Health Care

Senator Murray grew up in a household that stressed the importance of national service.  Her father was a World War II veteran, and in college she interned at the Seattle VA.  Caring for our nation’s veterans is one of Senator Murray’s top priorities.  She firmly believes that all Americans have an obligation and duty to makes sure that our veterans have access to the medical care and benefits they earned when they leave the service.  

As a senior member of the Senate Veterans’ Affairs Committee and the Military Construction and Veterans Affairs Appropriations Subcommittee, Senator Murray has fought to provide the funding and resources needed to provide America’s veterans with the health care services they need. 

The American military is in a period of immense transition.  The wars in Iraq and Afghanistan have stretched the military’s capacity and have led to the influx of hundreds of thousands of recent war veterans into a Department of Veterans Affairs (VA) that did not plan for the aftermath of these military conflicts.  As a result, Senator Murray is very concerned that the VA is not prepared to care for our servicemembers returning from Iraq and Afghanistan, along with our aging veteran population.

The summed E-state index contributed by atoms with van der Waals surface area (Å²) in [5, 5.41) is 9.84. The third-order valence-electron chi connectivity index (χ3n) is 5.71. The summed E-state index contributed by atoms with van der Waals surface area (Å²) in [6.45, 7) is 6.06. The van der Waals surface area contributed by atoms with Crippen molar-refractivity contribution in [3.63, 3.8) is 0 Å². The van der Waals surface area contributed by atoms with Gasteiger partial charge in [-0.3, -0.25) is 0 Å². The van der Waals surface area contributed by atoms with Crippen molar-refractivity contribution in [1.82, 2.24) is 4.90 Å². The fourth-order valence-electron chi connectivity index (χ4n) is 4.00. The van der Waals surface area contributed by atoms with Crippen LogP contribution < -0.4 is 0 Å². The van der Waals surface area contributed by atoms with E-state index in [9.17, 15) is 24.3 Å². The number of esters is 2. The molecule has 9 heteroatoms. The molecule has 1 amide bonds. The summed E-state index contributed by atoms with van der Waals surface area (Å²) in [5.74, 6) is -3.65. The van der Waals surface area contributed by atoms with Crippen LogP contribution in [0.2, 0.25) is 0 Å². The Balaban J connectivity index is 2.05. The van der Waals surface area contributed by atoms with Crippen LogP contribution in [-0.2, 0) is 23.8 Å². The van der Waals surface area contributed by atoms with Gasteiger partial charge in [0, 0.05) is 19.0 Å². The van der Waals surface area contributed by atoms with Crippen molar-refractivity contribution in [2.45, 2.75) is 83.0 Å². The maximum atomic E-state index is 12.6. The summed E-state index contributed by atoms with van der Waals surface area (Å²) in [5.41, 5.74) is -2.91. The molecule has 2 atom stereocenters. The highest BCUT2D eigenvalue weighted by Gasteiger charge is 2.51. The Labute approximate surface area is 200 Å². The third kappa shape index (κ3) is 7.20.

The Bush Administration continually underfunded the VA and pushed to increase fees and co-payments for health care and benefits for veterans.  Senator Murray worked with colleagues in both parties to fight against these efforts and to provide more funding for the VA.

When the Democrats took power in January 2007, Senator Murray took on a greater roll in determining the budget.  In addition to having jurisdiction over veterans’ appropriations bills, she also sits on the Senate Budget Committee.  She has used these positions to increase funding for veterans health. 

As part of the fiscal year (FY) 2007 Emergency Supplemental Appropriations bill, she worked hard to provide nearly $2 billion for the care and treatment of our wounded warriors and veterans returning from Iraq and Afghanistan, the first time the cost of caring for veterans was included as a cost of war.  She also fought to include $900 million in funding toward research for the invisible wounds of war like Post Traumatic Stress Disorder (PTSD) and Traumatic Brain Injury (TBI). According to a recent study conducted by the RAND corporation, one out of every five soldiers suffers from PTSD or major mental depression, and roughly the same amount have experienced a traumatic brain injury. 

Senator Murray worked to increase funding for the VA to more than $87 billion in the FY 2008 Military Construction and Veterans Affairs Appropriations bill, a $3.6 billion increase over the President’s request.  Most recently, as part of the Senate-passed FY 2009 Military Construction and Veterans Affairs Appropriations bill, Senator Murray worked to provide the VA with nearly $95 billion, with the majority of the funding going to health care services that will help cut wait-times and increase access to quality care and mental health services for our veterans.